Amal Unbound

by Aisha Saeed
First sentence: “I watched from the window as the boys tumbled out of the brick schoolhouse across the field from us.”
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Review copy provided by the publisher.
Content: There is some violence. It’s in the middle grade (grades 3-5) section of the bookstore.

Amal has a goal: she loves school, and wants to go to college and become a teacher. It seems simple, but for a 12-year-old girl in a Pakistani village, it’s means everything, She sees her future before her, and feels like she can make a difference.

That is, until one day she decides to stand up for herself… with the wrong person. Jawal Sahib is a member of the Khan clan, the people with the most money and influence in the region. And he’s not a person you cross. So, the next thing Amal knows, her father’s debts have been called in (he took out loans to cover his orange groves), and he can’t pay. So Jawal Sahib takes Amal as “payment”. She’s put to work in the household as a personal servant for Jawal Sahib’s mother, Nasreen Baji. It’s not something Amal wants, but she has no choice. And so, she tries to make the best of a (very bad) situation.

There’s more to the story than that; Saeed not only deals with involuntary servitude but also the treatment and education of women, she touches on corruption in politics and commerce in Pakistan; the Khans are so influential because they have bribed so many people. It’s enough that Jawal Sahib feels that he is above the law, and everyone beneath him is resigned: that’s just the way things are.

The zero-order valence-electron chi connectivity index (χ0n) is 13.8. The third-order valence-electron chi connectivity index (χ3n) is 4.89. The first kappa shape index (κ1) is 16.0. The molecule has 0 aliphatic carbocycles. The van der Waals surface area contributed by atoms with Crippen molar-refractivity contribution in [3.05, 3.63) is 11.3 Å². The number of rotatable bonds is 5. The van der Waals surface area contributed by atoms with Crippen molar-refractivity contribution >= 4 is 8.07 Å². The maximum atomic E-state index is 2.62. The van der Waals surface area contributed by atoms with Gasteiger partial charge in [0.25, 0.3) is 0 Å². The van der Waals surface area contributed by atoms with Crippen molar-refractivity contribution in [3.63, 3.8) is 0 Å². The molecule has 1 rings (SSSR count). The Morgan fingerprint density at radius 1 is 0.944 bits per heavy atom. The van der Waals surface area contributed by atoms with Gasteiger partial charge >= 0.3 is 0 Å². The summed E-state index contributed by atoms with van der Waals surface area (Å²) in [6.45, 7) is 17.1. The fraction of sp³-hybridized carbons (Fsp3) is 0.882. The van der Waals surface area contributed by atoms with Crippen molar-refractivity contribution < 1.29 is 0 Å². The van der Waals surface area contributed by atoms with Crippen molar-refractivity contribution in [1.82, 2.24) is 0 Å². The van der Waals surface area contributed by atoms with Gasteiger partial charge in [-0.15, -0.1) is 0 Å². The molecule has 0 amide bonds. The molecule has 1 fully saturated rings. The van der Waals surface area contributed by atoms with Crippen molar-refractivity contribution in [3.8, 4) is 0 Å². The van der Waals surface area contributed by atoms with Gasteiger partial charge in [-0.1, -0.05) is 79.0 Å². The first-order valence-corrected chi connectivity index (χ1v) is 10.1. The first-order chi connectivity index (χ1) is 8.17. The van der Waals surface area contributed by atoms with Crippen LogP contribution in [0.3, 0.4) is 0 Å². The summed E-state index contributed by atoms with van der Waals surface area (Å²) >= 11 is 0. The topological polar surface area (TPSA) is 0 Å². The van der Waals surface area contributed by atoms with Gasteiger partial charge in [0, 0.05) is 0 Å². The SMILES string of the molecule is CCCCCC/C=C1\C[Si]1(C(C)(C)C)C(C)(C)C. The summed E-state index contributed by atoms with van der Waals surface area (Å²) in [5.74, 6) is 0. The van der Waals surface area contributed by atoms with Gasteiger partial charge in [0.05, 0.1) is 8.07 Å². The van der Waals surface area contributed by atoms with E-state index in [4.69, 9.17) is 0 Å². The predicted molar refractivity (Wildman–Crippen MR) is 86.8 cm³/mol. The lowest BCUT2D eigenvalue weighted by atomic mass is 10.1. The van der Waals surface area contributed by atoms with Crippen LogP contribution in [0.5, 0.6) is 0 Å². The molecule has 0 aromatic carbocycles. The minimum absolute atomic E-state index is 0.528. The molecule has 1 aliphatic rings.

It’s a very stark picture of what life can be like in Pakistan, and how many people are just scraping by while a few get rich off their backs. But it’s not a depressing one: Amal is an incredible character to spend a book with, one who really does find ways to make life bearable and who tries to make a difference wherever she goes.

And Saeed knows how to tell a story that will keep younger readers engaged as well.

Excellent.

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Ms. Marvel: Civil War II

by G. Willow Wilson, et al
Support your local independent bookstore: buy it there!
Other is the series: No Normal, Generation Why , Super Famous
Content: Violence, mostly. It’s in the graphic novel section of the bookstore, but it’s good for teens and up.

I’m not sure if I’m completely up on Ms. Marvel (it’s hard to keep track!)… but I picked this one up, and fell into it. Kamala is having issues at school and as a superhero – she doesn’t have time for her friends much anymore, and Bruno is no longer happy with being her “sidekick”. And then Captain Marvel asks Kamala to be the head of this predictive crime unit, where they take a psychic’s premonitions and then arrest people before they commit a crime. It’s going fine, until one of Kamala’s friends gets arrested for thinking about doing something drastic. Maybe predictive crime prevention comes perilously close to profiling?